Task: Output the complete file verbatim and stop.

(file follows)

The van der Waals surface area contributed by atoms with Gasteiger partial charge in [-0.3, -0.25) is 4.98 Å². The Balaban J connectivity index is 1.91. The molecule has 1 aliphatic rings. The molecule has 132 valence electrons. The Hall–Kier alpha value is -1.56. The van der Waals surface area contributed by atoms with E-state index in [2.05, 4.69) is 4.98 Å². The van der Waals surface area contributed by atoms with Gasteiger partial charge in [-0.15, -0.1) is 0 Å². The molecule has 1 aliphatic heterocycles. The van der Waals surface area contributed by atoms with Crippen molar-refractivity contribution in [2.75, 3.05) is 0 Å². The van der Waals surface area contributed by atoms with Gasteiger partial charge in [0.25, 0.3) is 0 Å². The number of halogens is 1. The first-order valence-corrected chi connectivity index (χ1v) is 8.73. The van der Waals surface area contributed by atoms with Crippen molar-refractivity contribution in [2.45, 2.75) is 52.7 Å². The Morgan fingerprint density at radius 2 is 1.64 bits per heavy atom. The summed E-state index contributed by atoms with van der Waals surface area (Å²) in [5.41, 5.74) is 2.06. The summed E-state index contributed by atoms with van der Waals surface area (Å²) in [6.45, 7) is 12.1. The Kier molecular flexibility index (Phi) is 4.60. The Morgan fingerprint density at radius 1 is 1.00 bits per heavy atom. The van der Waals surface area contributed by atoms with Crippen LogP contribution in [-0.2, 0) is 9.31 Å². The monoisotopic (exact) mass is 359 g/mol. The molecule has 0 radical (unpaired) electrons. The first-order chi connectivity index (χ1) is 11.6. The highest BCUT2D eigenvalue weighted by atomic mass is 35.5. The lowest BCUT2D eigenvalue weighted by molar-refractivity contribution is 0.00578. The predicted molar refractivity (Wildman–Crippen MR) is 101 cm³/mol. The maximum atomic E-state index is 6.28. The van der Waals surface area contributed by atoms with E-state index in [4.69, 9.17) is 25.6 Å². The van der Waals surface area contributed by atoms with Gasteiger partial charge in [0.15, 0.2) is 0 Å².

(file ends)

The van der Waals surface area contributed by atoms with Gasteiger partial charge in [-0.3, -0.25) is 4.98 Å². The Balaban J connectivity index is 1.91. The molecule has 1 aliphatic rings. The molecule has 132 valence electrons. The Hall–Kier alpha value is -1.56. The van der Waals surface area contributed by atoms with E-state index in [2.05, 4.69) is 4.98 Å². The van der Waals surface area contributed by atoms with Gasteiger partial charge in [-0.15, -0.1) is 0 Å². The molecule has 1 aliphatic heterocycles. The van der Waals surface area contributed by atoms with Crippen molar-refractivity contribution in [2.75, 3.05) is 0 Å². The van der Waals surface area contributed by atoms with Gasteiger partial charge in [0.25, 0.3) is 0 Å². The number of halogens is 1. The first-order valence-corrected chi connectivity index (χ1v) is 8.73. The van der Waals surface area contributed by atoms with Crippen molar-refractivity contribution in [2.45, 2.75) is 52.7 Å². The Morgan fingerprint density at radius 2 is 1.64 bits per heavy atom. The summed E-state index contributed by atoms with van der Waals surface area (Å²) in [5.41, 5.74) is 2.06. The summed E-state index contributed by atoms with van der Waals surface area (Å²) in [6.45, 7) is 12.1. The Kier molecular flexibility index (Phi) is 4.60. The Morgan fingerprint density at radius 1 is 1.00 bits per heavy atom. The van der Waals surface area contributed by atoms with Crippen LogP contribution in [-0.2, 0) is 9.31 Å². The monoisotopic (exact) mass is 359 g/mol. The molecule has 0 radical (unpaired) electrons. The first-order chi connectivity index (χ1) is 11.6. The highest BCUT2D eigenvalue weighted by atomic mass is 35.5. The lowest BCUT2D eigenvalue weighted by molar-refractivity contribution is 0.00578. The predicted molar refractivity (Wildman–Crippen MR) is 101 cm³/mol. The maximum atomic E-state index is 6.28. The van der Waals surface area contributed by atoms with E-state index in [4.69, 9.17) is 25.6 Å². The van der Waals surface area contributed by atoms with Gasteiger partial charge in [0.15, 0.2) is 0 Å².